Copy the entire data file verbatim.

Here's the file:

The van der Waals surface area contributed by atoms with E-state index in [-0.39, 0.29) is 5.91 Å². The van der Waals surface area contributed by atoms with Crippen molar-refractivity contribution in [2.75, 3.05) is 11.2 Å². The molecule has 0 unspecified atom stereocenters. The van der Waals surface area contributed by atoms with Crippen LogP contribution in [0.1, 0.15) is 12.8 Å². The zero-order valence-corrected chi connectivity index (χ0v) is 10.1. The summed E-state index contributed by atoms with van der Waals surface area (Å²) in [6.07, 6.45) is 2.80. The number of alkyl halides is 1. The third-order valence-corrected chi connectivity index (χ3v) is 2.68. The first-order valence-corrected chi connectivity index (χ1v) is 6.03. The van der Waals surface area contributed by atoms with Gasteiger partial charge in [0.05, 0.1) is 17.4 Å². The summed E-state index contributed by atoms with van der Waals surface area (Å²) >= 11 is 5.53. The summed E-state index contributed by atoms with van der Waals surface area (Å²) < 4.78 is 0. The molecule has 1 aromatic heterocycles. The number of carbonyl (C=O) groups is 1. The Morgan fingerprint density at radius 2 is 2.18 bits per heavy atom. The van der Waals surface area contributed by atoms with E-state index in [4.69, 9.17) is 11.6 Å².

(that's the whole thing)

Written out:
The van der Waals surface area contributed by atoms with E-state index in [-0.39, 0.29) is 5.91 Å². The van der Waals surface area contributed by atoms with Crippen molar-refractivity contribution in [2.75, 3.05) is 11.2 Å². The molecule has 0 unspecified atom stereocenters. The van der Waals surface area contributed by atoms with Crippen LogP contribution in [0.1, 0.15) is 12.8 Å². The zero-order valence-corrected chi connectivity index (χ0v) is 10.1. The summed E-state index contributed by atoms with van der Waals surface area (Å²) in [6.07, 6.45) is 2.80. The number of alkyl halides is 1. The third-order valence-corrected chi connectivity index (χ3v) is 2.68. The first-order valence-corrected chi connectivity index (χ1v) is 6.03. The van der Waals surface area contributed by atoms with Gasteiger partial charge in [0.05, 0.1) is 17.4 Å². The summed E-state index contributed by atoms with van der Waals surface area (Å²) >= 11 is 5.53. The summed E-state index contributed by atoms with van der Waals surface area (Å²) < 4.78 is 0. The molecule has 1 aromatic heterocycles. The number of carbonyl (C=O) groups is 1. The Morgan fingerprint density at radius 2 is 2.18 bits per heavy atom. The van der Waals surface area contributed by atoms with E-state index in [4.69, 9.17) is 11.6 Å².